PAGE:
Memorabilia from John Wayne's Estate Up for Auction

John Wayne, the American actor perhaps best known for the Westerns he starred in, died in 1979 at the age of 72.   Thirty years later he remains as popular as ever –  earlier this year, a Harris poll named him as the third most popular actor in the United States (coming in behind Johnny Depp and Denzel Washington).   His fans are in for a real treat – his family members are putting up for auction a collection of Wayne’s personal belongings. 

The auction, which is being run by Heritage Auctions in Dallas, Texas is the first single-owner auction of Wayne’s belongings since his death.  The 700 items available include the Golden Globe award that Wayne won for “True Grit”, a Stetson cowboy hat that he wore in “The Man Who Shot Liberty Valance”, and a costume from “Sands of Iwo Jima”.  Wayne’s family’s explanation for putting the items up for auction is that his fans had always been tremendously important to him and this was the family’s way of trying to maintain the connection. 

For those interested, public exhibitions of the items will occur in New York and Dallas in mid/late September.  An exhibit and the auction itself will happen in Los Angeles October 3 – 6.  Online bidding is also available

Marvel Wins Copyright Fight with Jack Kirby's Heirs

A judge in the US recently decided a dispute over the rights to various comic book characters between Marvel (and its parent, the Walt Disney Company) and the heirs of the late Jack Kirby. 

Jack Kirby was a comic book artist and author who co-wrote some of Marvel’s most iconic comic book titles, including Spider-Man, the Incredible Hulk, the Fantastic Four, and X-Men.  Marvel owns the right to those characters and, along with Disney, has made a fortune off various movie franchises involving them.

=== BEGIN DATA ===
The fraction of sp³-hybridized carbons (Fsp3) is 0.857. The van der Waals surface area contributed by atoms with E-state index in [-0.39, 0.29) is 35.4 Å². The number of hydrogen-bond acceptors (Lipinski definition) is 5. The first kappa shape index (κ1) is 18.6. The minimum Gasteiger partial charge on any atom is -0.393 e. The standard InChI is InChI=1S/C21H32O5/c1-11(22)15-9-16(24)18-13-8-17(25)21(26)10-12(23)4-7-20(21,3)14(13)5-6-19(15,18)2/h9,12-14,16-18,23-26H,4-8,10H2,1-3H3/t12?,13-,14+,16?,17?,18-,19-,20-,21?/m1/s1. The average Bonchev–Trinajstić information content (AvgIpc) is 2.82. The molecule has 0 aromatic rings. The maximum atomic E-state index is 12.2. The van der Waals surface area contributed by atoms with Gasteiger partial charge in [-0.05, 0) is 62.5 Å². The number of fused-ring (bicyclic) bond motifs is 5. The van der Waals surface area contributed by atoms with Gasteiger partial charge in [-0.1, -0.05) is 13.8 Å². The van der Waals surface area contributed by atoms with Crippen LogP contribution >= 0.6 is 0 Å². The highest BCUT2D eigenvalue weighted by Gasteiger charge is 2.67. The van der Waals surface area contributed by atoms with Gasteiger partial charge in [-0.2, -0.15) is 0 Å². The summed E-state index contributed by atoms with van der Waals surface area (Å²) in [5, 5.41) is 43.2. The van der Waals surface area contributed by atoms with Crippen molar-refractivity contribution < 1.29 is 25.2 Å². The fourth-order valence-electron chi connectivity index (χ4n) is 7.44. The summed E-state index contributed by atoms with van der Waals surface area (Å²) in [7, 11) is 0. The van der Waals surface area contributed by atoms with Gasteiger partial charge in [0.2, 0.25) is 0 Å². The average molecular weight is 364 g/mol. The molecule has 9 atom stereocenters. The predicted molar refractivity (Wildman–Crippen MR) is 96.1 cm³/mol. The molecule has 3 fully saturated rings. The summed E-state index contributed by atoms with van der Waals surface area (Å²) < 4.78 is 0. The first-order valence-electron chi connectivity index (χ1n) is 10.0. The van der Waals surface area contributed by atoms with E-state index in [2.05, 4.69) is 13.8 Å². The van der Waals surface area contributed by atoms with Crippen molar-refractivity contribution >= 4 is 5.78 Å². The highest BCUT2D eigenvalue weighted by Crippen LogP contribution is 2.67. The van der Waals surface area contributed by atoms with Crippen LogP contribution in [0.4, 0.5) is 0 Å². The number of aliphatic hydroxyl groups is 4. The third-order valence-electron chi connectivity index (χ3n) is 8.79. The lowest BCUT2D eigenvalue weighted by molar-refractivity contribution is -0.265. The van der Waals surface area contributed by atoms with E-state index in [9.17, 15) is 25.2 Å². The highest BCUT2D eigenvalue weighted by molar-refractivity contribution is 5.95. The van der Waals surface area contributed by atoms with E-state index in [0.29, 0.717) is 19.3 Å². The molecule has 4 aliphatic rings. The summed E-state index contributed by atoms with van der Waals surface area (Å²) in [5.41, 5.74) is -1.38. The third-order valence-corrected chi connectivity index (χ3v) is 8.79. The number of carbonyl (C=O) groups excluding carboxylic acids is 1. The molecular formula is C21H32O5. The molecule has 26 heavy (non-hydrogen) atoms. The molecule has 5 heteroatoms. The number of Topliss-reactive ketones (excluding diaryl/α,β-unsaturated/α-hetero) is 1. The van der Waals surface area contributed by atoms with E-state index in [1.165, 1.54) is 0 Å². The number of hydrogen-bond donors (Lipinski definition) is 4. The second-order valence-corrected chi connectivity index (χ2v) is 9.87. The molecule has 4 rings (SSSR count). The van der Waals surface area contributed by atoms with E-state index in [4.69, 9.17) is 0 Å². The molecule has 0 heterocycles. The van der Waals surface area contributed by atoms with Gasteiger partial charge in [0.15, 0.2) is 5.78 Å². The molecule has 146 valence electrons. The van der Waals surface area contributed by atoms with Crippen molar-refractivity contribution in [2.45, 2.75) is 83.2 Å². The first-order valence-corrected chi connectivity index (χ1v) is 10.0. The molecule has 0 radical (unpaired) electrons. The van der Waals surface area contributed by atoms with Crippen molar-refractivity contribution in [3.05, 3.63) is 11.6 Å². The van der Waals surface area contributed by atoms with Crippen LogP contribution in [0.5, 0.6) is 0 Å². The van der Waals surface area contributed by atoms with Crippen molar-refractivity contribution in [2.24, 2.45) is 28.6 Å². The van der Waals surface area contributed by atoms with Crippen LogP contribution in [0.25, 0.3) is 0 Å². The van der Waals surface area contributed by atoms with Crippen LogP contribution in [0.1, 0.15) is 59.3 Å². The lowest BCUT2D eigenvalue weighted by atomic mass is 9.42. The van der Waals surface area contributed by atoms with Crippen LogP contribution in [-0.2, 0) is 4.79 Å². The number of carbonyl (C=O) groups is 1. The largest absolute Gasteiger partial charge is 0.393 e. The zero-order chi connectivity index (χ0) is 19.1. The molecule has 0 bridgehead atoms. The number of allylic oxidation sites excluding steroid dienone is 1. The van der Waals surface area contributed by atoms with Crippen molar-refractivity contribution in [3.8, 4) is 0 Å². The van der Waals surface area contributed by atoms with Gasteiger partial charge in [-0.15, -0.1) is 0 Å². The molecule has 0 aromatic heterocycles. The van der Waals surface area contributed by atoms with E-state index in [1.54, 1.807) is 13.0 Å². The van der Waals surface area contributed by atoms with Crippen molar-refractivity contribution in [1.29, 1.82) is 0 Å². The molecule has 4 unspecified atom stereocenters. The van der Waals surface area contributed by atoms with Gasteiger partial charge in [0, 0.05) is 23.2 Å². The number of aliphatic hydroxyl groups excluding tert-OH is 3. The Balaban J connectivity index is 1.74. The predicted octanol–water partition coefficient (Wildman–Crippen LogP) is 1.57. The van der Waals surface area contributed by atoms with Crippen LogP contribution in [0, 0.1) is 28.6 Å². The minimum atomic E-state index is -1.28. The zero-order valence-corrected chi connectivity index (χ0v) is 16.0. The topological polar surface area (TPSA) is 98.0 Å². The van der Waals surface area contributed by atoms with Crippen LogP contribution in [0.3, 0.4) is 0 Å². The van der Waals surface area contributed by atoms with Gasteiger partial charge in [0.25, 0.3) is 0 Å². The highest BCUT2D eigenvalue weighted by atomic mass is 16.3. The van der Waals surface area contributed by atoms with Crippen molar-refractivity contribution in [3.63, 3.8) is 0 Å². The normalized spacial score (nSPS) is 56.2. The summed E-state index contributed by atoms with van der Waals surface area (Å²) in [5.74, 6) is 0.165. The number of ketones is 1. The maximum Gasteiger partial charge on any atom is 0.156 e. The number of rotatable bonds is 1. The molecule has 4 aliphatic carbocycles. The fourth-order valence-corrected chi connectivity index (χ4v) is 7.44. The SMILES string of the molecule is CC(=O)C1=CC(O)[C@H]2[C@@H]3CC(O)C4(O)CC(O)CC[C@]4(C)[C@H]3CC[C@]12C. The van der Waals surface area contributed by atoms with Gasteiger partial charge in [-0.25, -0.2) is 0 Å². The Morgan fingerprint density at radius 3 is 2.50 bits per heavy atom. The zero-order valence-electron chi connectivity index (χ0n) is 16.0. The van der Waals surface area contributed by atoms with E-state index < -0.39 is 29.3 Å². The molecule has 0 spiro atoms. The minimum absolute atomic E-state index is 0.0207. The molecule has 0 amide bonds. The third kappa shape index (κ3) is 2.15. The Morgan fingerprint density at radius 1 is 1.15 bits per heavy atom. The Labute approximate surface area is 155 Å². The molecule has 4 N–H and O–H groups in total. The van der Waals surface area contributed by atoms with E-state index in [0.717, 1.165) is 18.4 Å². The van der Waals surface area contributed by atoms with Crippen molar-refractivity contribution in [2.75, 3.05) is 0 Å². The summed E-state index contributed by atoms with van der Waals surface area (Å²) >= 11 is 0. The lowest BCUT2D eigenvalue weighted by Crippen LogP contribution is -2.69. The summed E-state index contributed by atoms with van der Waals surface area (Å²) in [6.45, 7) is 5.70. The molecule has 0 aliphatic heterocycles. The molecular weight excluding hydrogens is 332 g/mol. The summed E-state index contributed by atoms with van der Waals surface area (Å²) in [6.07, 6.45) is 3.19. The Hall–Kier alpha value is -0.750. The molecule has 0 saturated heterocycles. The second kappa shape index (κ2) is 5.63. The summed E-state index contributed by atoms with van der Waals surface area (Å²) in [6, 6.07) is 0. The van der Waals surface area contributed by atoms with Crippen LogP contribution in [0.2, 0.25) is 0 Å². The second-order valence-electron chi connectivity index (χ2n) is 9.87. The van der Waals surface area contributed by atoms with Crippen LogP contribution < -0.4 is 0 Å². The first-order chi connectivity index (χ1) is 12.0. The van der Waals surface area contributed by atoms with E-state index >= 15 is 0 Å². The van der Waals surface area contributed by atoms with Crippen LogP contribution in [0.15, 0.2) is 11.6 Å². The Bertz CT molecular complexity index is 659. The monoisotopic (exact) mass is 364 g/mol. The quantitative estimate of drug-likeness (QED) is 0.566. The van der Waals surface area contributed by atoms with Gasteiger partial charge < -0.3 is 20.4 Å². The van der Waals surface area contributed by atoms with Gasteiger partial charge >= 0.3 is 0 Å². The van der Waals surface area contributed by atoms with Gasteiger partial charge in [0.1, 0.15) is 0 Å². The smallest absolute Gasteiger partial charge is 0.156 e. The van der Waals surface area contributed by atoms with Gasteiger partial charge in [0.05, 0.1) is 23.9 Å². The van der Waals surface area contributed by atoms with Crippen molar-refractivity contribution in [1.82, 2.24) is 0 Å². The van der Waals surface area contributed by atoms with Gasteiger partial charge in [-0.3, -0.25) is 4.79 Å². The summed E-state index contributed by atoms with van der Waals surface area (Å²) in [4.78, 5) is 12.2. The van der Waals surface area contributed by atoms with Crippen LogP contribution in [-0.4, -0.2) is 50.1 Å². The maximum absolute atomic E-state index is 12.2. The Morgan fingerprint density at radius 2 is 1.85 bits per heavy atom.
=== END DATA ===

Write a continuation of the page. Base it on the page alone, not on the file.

In the United States, copyright law provides that, in some circumstances, creators or their heirs can regain copyright they have sold to characters or stories after a given number of years.  In 2009, Kirby’s heirs sent termination notices to Marvel, Disney, and other studios, expressing their intention to regain copyright to various creations starting in 2014.  Marvel responded to the termination notices by starting a lawsuit claiming that it owned the works in question.

The case turned on the character of Kirby’s employment relationship with Marvel when the works were produced – specifically, was Kirby an independent freelancer or were the works made at the “instance and expense” of Marvel?   

Marvel argued that it employed Kirby when the works were created and, as a result, owned the works.  Kirby’s heirs argued that Kirby had acted on a freelance basis and that, accordingly, they were entitled to send the termination notices and gain ownership of the works. 

Last week, US District Judge Colleen McMahon ruled in Marvel’s favour.  She found that the issue was not whether Kirby had created the works and characters in question but rather whether his work qualified as “work for hire” under the US Copyright Act of 1909 and in this case she found that it did.  Kirby’s heirs have said they intend to appear the ruling.  

Happy Birthday to Canada (and our National Anthem)

Today is Canada Day, a federal statutory holiday in Canada, which celebrates the anniversary of the July 1, 1867 enactment of the British North America Act (now referred to as the Constitution Act, 1867).  It also marks the anniversary of “O Canada” being officially proclaimed as this country’s national anthem. 

“O Canada” was first performed on June 24, 1880 at a Saint Jean-Baptiste Day Ceremony.  The music had been composed by Calixa Lavallee, a Quebec-born composer, as a setting for a French-Canadian patriotic poem written by Sir Adolphe-Basile Routhier.  

The English version of “O Canada” (which is not a direct translation of the French version) was written by Robert Stanley Weir, a Montreal lawyer, in 1908.  The verses he wrote were published for the Diamond Jubilee of Confederation in 1927.

In the 1960s, a Special Joint Committee of the House of Commons and the Senate was struck to consider making “O Canada” the official national anthem.  In the circumstances, the committee decided it would be appropriate for the government to acquire the copyright to the song.